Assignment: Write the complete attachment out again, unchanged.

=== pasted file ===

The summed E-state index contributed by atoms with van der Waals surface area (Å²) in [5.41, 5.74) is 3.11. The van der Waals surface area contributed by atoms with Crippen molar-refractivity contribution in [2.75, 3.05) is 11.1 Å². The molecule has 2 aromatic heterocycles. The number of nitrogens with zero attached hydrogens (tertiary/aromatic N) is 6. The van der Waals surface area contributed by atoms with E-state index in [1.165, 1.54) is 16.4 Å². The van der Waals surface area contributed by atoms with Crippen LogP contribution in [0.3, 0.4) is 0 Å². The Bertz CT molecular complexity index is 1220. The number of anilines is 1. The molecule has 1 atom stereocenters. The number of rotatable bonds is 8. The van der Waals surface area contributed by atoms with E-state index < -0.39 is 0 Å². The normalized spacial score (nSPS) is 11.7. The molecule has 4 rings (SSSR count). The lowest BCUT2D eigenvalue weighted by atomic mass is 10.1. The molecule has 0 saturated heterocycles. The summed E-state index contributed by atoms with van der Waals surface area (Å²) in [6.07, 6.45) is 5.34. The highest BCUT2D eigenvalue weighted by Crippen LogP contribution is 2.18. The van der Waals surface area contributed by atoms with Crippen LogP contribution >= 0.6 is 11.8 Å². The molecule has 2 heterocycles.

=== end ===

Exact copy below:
The summed E-state index contributed by atoms with van der Waals surface area (Å²) in [5.41, 5.74) is 3.11. The van der Waals surface area contributed by atoms with Crippen molar-refractivity contribution in [2.75, 3.05) is 11.1 Å². The molecule has 2 aromatic heterocycles. The number of nitrogens with zero attached hydrogens (tertiary/aromatic N) is 6. The van der Waals surface area contributed by atoms with E-state index in [1.165, 1.54) is 16.4 Å². The van der Waals surface area contributed by atoms with Crippen LogP contribution in [0.3, 0.4) is 0 Å². The Bertz CT molecular complexity index is 1220. The number of anilines is 1. The molecule has 1 atom stereocenters. The number of rotatable bonds is 8. The van der Waals surface area contributed by atoms with E-state index < -0.39 is 0 Å². The normalized spacial score (nSPS) is 11.7. The molecule has 4 rings (SSSR count). The lowest BCUT2D eigenvalue weighted by atomic mass is 10.1. The molecule has 0 saturated heterocycles. The summed E-state index contributed by atoms with van der Waals surface area (Å²) in [6.07, 6.45) is 5.34. The highest BCUT2D eigenvalue weighted by Crippen LogP contribution is 2.18. The van der Waals surface area contributed by atoms with Crippen LogP contribution >= 0.6 is 11.8 Å². The molecule has 2 heterocycles.